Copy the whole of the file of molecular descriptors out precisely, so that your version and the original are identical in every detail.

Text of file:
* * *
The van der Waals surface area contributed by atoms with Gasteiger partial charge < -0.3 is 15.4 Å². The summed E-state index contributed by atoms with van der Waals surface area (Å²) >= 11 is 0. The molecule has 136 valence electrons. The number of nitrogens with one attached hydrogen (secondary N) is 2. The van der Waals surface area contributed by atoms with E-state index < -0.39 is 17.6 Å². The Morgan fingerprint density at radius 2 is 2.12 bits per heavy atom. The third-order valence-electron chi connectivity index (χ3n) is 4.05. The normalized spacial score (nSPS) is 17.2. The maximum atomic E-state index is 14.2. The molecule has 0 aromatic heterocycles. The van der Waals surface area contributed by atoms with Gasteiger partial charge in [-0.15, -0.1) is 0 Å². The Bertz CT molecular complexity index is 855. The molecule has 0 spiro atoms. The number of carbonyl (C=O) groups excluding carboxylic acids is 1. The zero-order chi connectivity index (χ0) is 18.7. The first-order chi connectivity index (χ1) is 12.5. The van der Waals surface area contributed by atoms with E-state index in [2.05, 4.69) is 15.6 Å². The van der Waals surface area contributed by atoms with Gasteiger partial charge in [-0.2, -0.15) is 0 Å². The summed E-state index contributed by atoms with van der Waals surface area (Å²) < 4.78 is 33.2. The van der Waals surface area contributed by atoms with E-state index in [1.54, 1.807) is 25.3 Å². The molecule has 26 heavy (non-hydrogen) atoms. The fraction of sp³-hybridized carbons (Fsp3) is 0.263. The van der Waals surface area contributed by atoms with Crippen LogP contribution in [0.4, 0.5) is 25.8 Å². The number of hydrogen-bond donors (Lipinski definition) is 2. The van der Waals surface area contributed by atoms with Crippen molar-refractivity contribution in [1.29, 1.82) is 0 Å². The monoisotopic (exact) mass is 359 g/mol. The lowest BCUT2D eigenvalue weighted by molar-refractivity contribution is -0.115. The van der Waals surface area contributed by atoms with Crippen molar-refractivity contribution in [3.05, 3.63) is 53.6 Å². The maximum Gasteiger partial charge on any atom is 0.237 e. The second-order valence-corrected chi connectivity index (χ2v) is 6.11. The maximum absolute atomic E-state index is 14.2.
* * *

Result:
The van der Waals surface area contributed by atoms with Gasteiger partial charge < -0.3 is 15.4 Å². The summed E-state index contributed by atoms with van der Waals surface area (Å²) >= 11 is 0. The molecule has 136 valence electrons. The number of nitrogens with one attached hydrogen (secondary N) is 2. The van der Waals surface area contributed by atoms with E-state index < -0.39 is 17.6 Å². The Morgan fingerprint density at radius 2 is 2.12 bits per heavy atom. The third-order valence-electron chi connectivity index (χ3n) is 4.05. The normalized spacial score (nSPS) is 17.2. The maximum atomic E-state index is 14.2. The molecule has 0 aromatic heterocycles. The van der Waals surface area contributed by atoms with Gasteiger partial charge in [-0.15, -0.1) is 0 Å². The Bertz CT molecular complexity index is 855. The molecule has 0 spiro atoms. The number of carbonyl (C=O) groups excluding carboxylic acids is 1. The zero-order chi connectivity index (χ0) is 18.7. The first-order chi connectivity index (χ1) is 12.5. The van der Waals surface area contributed by atoms with E-state index in [2.05, 4.69) is 15.6 Å². The van der Waals surface area contributed by atoms with Gasteiger partial charge in [-0.2, -0.15) is 0 Å². The summed E-state index contributed by atoms with van der Waals surface area (Å²) < 4.78 is 33.2. The van der Waals surface area contributed by atoms with E-state index in [1.54, 1.807) is 25.3 Å². The molecule has 26 heavy (non-hydrogen) atoms. The fraction of sp³-hybridized carbons (Fsp3) is 0.263. The van der Waals surface area contributed by atoms with Crippen LogP contribution in [0.4, 0.5) is 25.8 Å². The number of hydrogen-bond donors (Lipinski definition) is 2. The van der Waals surface area contributed by atoms with Crippen molar-refractivity contribution in [1.29, 1.82) is 0 Å². The monoisotopic (exact) mass is 359 g/mol. The lowest BCUT2D eigenvalue weighted by molar-refractivity contribution is -0.115. The van der Waals surface area contributed by atoms with Crippen molar-refractivity contribution in [3.05, 3.63) is 53.6 Å². The maximum Gasteiger partial charge on any atom is 0.237 e. The second-order valence-corrected chi connectivity index (χ2v) is 6.11. The maximum absolute atomic E-state index is 14.2.